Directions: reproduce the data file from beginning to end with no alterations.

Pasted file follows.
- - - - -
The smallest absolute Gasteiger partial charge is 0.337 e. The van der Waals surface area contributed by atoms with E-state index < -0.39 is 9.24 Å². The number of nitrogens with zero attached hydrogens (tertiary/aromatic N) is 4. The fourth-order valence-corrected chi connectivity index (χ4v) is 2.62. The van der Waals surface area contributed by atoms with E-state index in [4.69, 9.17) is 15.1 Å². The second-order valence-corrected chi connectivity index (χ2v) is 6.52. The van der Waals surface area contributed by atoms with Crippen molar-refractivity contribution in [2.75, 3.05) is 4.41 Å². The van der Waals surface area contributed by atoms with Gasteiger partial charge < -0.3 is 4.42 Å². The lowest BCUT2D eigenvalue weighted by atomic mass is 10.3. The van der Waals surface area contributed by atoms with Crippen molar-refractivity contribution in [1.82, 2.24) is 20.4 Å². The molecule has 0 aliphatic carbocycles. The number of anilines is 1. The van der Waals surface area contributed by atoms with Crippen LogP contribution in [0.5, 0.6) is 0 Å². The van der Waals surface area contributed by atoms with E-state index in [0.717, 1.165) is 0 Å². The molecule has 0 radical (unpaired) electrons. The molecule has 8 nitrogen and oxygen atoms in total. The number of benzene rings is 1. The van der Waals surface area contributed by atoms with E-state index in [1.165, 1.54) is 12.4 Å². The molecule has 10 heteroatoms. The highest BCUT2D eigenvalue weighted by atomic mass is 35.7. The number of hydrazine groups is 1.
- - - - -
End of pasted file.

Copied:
The smallest absolute Gasteiger partial charge is 0.337 e. The van der Waals surface area contributed by atoms with E-state index < -0.39 is 9.24 Å². The number of nitrogens with zero attached hydrogens (tertiary/aromatic N) is 4. The fourth-order valence-corrected chi connectivity index (χ4v) is 2.62. The van der Waals surface area contributed by atoms with E-state index in [4.69, 9.17) is 15.1 Å². The second-order valence-corrected chi connectivity index (χ2v) is 6.52. The van der Waals surface area contributed by atoms with Crippen molar-refractivity contribution in [2.75, 3.05) is 4.41 Å². The van der Waals surface area contributed by atoms with Gasteiger partial charge < -0.3 is 4.42 Å². The lowest BCUT2D eigenvalue weighted by atomic mass is 10.3. The van der Waals surface area contributed by atoms with Crippen molar-refractivity contribution in [1.82, 2.24) is 20.4 Å². The molecule has 0 aliphatic carbocycles. The number of anilines is 1. The van der Waals surface area contributed by atoms with Crippen LogP contribution in [0.5, 0.6) is 0 Å². The van der Waals surface area contributed by atoms with E-state index in [0.717, 1.165) is 0 Å². The molecule has 0 radical (unpaired) electrons. The molecule has 8 nitrogen and oxygen atoms in total. The number of benzene rings is 1. The van der Waals surface area contributed by atoms with E-state index in [1.165, 1.54) is 12.4 Å². The molecule has 10 heteroatoms. The highest BCUT2D eigenvalue weighted by atomic mass is 35.7. The number of hydrazine groups is 1.